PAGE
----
Human rights court dismisses eight Polish abortion rights cases

The European Court of Human Rights (ECHR), citing a lack of strong medical evidence among other factors, has dismissed charges filed by eight Polish women who argued that they were denied access to legal abortion in Poland.

The ECHR's Thursday ruling concerns eight Polish women who argued that their human rights had been violated by a 2020 verdict by Poland's Constitutional Tribunal that banned the termination of pregnancies when the foetus had defects.

The eight women, born between 1980 and 1993, had argued in particular that they were effectively banned from having access to legal abortion in the case of foetal abnormalities.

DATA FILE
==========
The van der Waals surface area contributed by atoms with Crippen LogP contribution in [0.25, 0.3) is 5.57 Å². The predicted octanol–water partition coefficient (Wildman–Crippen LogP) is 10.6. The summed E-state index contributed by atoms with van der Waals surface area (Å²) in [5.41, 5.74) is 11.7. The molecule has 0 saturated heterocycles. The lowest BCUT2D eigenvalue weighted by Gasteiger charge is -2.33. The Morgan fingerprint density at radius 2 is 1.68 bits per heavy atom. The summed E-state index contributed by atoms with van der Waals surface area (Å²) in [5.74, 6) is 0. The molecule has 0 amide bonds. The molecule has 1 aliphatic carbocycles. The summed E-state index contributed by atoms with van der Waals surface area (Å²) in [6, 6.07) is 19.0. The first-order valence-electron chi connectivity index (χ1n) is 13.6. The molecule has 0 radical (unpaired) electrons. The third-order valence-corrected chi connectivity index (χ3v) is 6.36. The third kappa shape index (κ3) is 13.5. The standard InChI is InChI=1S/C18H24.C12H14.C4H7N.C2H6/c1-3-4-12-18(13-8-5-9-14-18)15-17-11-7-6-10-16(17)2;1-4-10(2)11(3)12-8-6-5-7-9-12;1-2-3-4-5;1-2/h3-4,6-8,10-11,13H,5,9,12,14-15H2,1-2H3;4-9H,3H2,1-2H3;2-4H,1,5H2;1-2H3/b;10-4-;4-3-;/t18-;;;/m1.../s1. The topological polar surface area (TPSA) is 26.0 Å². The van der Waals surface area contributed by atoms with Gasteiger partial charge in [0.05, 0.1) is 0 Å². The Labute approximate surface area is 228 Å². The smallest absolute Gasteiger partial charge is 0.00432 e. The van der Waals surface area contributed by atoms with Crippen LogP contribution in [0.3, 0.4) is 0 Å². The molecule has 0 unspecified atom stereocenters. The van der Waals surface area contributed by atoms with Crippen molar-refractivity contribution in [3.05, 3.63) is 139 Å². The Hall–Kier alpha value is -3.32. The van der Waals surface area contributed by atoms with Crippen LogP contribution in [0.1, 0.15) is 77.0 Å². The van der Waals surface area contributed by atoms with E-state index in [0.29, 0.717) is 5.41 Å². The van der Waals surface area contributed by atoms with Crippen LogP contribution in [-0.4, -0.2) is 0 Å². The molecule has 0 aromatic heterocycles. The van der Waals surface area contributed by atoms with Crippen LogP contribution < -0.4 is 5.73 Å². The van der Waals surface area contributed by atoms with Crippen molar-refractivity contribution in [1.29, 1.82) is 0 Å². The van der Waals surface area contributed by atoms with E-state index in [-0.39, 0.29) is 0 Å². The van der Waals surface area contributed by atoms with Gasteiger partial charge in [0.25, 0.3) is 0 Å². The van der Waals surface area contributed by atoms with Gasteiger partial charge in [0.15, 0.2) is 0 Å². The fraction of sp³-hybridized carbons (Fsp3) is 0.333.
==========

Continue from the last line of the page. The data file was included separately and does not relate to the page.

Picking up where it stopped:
The applicants had also stated that the abortion restrictions were not "legal" as the Constitutional Tribunal was not correctly composed and was not impartial.

"The ECHR found that the applicants had failed to provide any convincing medical evidence proving that they had been at real risk of being directly affected by the 2020 legislative amendments," the court wrote in a statement.

"The consequences for the applicants of the legislative amendments were thus too remote and abstract for them to arguably claim to be 'victims' within the meaning of the European Convention of Human Rights," the ECHR said in its unanimous decision.

The ECHR also said that there were about 1,000 similar cases awaiting its decision.

All abortion in Poland is now outlawed except when the pregnancy is the result of rape or incest, or when it threatens the health or life of the mother, following a ruling by the country’s Constitutional Tribunal in October 2020.